Defense contractors weigh Majority Leader Murtha

The defense industry is assessing the impact that Rep. John Murtha (D-Pa.) will have on its fortunes if the Democrats retake the House in the midterm election.

The defense industry is assessing the impact that Rep. John Murtha (D-Pa.) will have on its fortunes if the Democrats retake the House in the midterm election.

The sector has benefited from increased military spending in the past five years, but several lobbyists and industry insiders argue that long-term profits depend on steady defense budgets and predictable investment in next-generation weaponry. 

And some within the industry believe that Murtha could be the man with whom to hedge their bets. 

He is a longtime supporter of the industry and a hawk, but has emerged in the past year as his party’s most vocal critic of the Iraq war — urging withdrawal of U.S. troops. 

And despite heightened focus on curbing congressional pork-barrel spending, Murtha has opposed earmark reform.

He finds himself in an interesting position — a vehement critic of a war that has boosted defense contractors’ coffers, but also a staunch supporter of a military and defense industry fed on big-ticket programs and well-placed earmarks. 

“We are mortgaging our future on this war,” said one lobbyist, who represents several major defense companies. “Most people want to see the war over to go to the next-generation weapons.”

Military contractors benefited when Congress approved the $448 billion 2007 defense appropriations bill, which included $70 billion in emergency spending for Iraq and Afghanistan. 

The Bush administration has spent about $507 billion on Iraq, Afghanistan and the rest of the war on terror since 2001.

Much of the emergency money is spent on troops and supplies, but lawmakers also made allocations for weapons programs.

“A lot of the money is spent replenishing systems,” said the lobbyist.  “War is not good for business. The industry wants to produce the new stuff rather than see the money go to the war.” 

Big-ticket defense items, such as the F-22 fighter, the multi-national Joint Strike Fighter, the Army Future Combat Systems and the Navy’s next generation DD (X) destroyer and Littoral Combat ship, have nothing to do with the current war, said Steve Ellis, vice president for programs at watchdog organization Taxpayers for Common Sense.

Lucrative war business comes to those who produce counter-improvised explosive devices, armored vehicles, bullets and other personnel protection systems, said Ellis and other defense industry insiders. 

“Part of the reason the defense industry has not rebelled as much is that the defense budget has grown and there’s a lot of money to go around,” said Ellis. “The money we spend on the defense industry is enormous and they have not felt the pressure.”

But if tension builds between traditional defense spending and war spending, “then we would start hearing some mumbling in the defense industry.” 

Analysts expect the purse strings to tighten on defense in the coming years. For the first time since Sept. 11, 2001, President Bush did not receive his full budget defense request.

Murtha knows how to spread the wealth. “The defense industry wants someone who supports a healthy defense budget and who supports bringing new technology,” said a defense lobbyist. “Most of the defense industry would want to see the war end tomorrow.”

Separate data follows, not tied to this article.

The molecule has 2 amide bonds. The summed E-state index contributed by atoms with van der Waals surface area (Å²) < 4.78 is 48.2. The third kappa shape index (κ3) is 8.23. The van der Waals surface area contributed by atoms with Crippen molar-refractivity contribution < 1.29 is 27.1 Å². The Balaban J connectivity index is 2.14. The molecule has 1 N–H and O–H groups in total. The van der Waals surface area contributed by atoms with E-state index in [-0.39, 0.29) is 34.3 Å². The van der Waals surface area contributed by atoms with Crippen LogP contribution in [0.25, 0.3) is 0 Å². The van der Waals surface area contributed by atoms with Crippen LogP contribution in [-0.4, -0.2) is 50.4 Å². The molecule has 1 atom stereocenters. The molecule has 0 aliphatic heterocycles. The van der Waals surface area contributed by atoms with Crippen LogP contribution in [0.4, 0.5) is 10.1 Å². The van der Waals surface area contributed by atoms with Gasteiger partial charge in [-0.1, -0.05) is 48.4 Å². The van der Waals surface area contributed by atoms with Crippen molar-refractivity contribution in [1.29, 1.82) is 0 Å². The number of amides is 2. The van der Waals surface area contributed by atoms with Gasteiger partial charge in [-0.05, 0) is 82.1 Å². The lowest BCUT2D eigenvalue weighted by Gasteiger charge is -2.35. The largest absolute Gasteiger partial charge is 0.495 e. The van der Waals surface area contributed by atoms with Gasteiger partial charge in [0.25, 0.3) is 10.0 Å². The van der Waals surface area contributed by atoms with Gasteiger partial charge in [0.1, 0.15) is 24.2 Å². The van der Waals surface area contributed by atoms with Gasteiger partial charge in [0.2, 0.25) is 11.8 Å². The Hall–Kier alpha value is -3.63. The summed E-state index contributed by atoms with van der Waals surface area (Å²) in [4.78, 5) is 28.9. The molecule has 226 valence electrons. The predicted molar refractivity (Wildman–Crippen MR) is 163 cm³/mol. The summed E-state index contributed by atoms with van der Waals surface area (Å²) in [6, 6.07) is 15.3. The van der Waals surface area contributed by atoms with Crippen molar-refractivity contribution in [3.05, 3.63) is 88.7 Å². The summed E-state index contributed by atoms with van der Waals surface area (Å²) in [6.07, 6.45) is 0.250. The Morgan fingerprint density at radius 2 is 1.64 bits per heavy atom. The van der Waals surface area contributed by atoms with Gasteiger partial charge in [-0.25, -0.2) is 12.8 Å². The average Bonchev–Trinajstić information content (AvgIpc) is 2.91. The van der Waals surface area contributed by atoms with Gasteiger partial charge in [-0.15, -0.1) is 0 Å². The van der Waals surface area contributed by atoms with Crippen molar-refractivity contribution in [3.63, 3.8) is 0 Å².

Murtha’s support of a well-fed defense industry is paying off for him and his party.  He is again the top recipient of defense industry money in Congress.  The defense industry contributed $371,700 to Murtha’s campaign.

In 2004, he ranked third only to presidential candidates Sen. John KerryJohn Forbes KerryLet's not play Charlie Brown to Iran's Lucy The Memo: Democrats struggle to find the strongest swing-state candidate 2020 caucuses pose biggest challenge yet for Iowa's top pollster MORE (D-Mass.) and George Bush, but in 2002 he was No. 1.

By comparison, Rep. Bill Young (R-Fla.), chairman of the defense appropriations panel, ranks as No. 18 with $99,000 in his coffers from the defense industry.

Young consistently has ranked towards the bottom of the top 20 recipients of defense money.  But unlike Murtha, Young, a stalwart supporter of the military and the defense industry, is not an avid fundraiser and when he holds an event he is known not even to print a ticket price.

Not so Murtha, a leading Democratic fundraiser who has doled out money to the party.

Because he has been a hawk and a supporter of the military, Murtha’s criticism of the Iraq war and his call for troop “redeployment” gave Democrats political cover.

If the Democrats win back the House this year, Murtha is throwing his hat in for the Majority Leader position, banking on his close relationship with Minority Leader Nancy Pelosi (D-Calif.). Murtha faces staunch competition from Minority Whip Steny Hoyer (D-Md.).

Some in the defense industry hope Murtha becomes majority leader, while others say he would be better suited at the helm of the defense appropriations committee.

As a majority leader, Murtha would bring defense to the forefront and stave off cuts that the Democrats have traditionally made, some industry insiders say.

In such a position, Murtha would determine how the budget is put together and the amendments that would come to the floor, but he would lose the day-to-day touch on the appropriations committee, which to the defense industry is more important, said an industry source.

Hoyer would not be a bad bet for the defense industry as majority leader, because he has also been a strong supporter of the sector and is in close contact with the Pentagon and the military branches, said the source.